"Blue. I'm having a bad day," he said. "Couldn't find anywhere to sleep last night."
Ted Friedman
"Blue. I'm having a bad day," he said. "Couldn't find anywhere to sleep last night."
Students of Maximus Matinez Commons, who showed up in the commons lounge Sunday afternoon to learn about their across-the-street neighbor, People's Park from Mike Delacour, its progenitor.
Ted Friedman
Students of Maximus Matinez Commons, who showed up in the commons lounge Sunday afternoon to learn about their across-the-street neighbor, People's Park from Mike Delacour, its progenitor.
Learning about the park Sunday at a Martinez Commons meeting with park activists Sunday.
Ted Friedman
Learning about the park Sunday at a Martinez Commons meeting with park activists Sunday.

This off-beat reporter, his heart on the South side, has been lured away on the mayoral campaign and measure S, leaving other measures to press releases, and our editor-in-chief's tightly reasoned endorsements.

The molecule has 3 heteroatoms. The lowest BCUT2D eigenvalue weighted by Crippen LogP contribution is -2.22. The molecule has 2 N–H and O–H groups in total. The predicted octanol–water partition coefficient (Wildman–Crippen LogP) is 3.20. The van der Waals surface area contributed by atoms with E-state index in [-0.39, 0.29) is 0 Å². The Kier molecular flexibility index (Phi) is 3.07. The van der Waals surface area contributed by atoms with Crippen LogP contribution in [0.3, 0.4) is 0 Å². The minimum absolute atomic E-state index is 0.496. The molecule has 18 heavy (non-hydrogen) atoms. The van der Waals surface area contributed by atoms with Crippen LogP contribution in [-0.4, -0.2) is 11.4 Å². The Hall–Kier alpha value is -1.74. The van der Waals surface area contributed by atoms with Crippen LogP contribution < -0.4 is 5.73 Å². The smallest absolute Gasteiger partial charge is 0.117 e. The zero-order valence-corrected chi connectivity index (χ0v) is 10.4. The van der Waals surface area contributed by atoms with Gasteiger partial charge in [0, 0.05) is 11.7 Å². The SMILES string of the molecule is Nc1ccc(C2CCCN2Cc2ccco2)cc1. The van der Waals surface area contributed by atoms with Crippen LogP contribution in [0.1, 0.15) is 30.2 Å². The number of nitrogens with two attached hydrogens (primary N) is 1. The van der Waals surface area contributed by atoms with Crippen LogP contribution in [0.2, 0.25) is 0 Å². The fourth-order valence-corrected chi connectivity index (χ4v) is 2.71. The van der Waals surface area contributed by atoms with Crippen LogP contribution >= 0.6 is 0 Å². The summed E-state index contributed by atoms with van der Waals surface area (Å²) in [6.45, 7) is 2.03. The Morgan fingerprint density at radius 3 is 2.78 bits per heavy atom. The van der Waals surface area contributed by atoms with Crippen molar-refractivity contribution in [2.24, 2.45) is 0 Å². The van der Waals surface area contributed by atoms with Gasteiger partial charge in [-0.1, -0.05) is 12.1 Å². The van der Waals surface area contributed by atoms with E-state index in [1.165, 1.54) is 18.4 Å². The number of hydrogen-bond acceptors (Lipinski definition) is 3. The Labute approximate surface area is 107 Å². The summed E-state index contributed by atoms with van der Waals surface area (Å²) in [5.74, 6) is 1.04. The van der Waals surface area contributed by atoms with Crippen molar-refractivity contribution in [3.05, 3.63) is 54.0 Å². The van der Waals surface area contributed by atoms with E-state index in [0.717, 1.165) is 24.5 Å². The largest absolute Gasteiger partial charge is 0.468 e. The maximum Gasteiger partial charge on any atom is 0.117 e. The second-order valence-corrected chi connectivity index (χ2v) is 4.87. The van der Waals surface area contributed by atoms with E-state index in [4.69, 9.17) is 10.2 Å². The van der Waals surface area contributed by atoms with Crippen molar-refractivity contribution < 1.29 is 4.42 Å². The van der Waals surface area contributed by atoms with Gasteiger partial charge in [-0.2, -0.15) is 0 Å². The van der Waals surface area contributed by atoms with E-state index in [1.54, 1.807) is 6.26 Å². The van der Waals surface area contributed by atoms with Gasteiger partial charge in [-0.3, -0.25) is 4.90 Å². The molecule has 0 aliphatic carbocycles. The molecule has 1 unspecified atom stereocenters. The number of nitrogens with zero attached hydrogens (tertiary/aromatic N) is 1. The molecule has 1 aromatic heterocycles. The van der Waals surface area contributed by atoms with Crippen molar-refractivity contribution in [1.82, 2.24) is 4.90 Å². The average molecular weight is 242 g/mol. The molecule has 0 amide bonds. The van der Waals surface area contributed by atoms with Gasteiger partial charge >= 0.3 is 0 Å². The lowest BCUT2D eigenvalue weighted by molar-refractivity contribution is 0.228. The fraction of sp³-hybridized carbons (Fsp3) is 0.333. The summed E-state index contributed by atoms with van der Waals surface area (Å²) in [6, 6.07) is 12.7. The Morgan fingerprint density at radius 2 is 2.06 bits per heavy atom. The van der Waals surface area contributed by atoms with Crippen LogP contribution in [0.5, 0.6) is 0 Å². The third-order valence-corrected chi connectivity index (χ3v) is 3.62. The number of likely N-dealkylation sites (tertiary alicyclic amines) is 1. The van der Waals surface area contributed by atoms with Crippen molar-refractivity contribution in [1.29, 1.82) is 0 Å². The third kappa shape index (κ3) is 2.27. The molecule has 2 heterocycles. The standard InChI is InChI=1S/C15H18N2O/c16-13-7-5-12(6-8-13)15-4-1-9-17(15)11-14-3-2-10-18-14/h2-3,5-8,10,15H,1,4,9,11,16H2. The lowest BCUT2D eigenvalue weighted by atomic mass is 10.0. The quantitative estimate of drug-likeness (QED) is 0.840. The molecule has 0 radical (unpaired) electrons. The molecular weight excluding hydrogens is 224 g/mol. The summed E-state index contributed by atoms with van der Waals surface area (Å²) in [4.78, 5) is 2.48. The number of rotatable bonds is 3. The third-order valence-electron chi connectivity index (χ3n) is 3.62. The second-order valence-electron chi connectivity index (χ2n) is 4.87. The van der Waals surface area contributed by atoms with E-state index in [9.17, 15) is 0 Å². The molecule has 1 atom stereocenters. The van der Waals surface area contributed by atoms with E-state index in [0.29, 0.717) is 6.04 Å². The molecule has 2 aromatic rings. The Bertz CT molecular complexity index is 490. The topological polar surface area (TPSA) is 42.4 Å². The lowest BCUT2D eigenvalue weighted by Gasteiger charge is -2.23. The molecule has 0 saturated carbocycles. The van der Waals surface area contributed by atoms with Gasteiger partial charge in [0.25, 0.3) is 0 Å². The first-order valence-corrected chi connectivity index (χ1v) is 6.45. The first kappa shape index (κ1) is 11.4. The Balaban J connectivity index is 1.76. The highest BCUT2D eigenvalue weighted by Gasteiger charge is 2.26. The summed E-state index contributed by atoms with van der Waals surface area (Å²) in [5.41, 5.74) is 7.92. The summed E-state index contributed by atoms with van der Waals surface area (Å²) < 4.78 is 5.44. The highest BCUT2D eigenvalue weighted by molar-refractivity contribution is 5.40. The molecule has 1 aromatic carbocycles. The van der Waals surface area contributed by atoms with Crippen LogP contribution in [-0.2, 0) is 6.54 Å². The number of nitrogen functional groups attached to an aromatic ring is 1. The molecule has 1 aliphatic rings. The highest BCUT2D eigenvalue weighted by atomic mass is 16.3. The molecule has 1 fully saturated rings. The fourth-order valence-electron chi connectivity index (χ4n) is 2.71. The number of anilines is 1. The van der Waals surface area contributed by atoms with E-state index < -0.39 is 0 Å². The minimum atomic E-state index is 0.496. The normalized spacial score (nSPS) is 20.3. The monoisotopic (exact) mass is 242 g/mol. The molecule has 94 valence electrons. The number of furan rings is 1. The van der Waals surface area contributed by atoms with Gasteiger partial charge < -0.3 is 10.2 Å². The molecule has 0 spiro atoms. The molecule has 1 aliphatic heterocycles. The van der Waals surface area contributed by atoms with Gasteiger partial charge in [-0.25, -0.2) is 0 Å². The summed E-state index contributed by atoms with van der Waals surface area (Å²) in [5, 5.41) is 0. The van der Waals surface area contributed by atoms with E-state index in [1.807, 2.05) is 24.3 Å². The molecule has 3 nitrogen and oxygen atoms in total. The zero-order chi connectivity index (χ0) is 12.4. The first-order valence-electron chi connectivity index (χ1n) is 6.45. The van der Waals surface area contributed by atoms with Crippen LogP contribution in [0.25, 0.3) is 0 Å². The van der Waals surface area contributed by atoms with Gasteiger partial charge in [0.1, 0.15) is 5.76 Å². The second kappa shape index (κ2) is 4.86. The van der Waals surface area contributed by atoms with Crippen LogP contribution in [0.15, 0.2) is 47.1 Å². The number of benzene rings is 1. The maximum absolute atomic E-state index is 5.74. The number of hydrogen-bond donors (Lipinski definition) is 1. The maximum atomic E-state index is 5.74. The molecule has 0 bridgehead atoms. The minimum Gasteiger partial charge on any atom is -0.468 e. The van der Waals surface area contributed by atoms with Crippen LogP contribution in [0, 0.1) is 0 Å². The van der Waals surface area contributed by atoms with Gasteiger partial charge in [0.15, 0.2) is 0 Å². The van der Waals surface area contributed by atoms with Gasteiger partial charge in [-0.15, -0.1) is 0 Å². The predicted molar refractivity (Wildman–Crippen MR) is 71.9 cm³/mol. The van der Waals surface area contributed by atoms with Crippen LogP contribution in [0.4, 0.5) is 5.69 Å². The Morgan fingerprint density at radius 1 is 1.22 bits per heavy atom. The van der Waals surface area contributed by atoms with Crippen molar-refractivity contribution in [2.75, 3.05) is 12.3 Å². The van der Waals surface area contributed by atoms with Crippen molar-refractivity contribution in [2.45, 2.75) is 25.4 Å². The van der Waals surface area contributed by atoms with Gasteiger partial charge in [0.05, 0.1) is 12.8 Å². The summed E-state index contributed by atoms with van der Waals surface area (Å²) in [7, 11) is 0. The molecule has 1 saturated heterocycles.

We have had to base our speculations on the outcomes of the mayor's race and measure S on hearsay, or less.

But something we could sink our teeth into, something palpable...that we will only get from Telegraph Avenue. 

Sunday was a golden day by the Bay, not seen since the San Andreas fault fractured, Oct. 17, 1989, disrupting the third world series game, between Oakland and San Francisco. Sunday both teams were playing, the Giants at home, as 

the Blue Angels streaked over Crissy Field. 

The Chron headlined: "S.F. crowds mostly behave as city adds parades, cruise ship, 49ers game to weekend mix." 

Crowds were behaved on Telegraph Avenue, too, and street tramps, as they call themselves, were keeping a low profile. I talked to a kid named Blue, who was really blue, crouched on a stool. He said that he was depressed because he couldn't find a good place to sleep. 

"What will you do if sitting is banned?" I asked. 

"Stand up, I suppose; or lean somewhere," said Blue, languorously. 

I stopped off at Remy's, near People's Park to to see if I could see the Niners kickoff .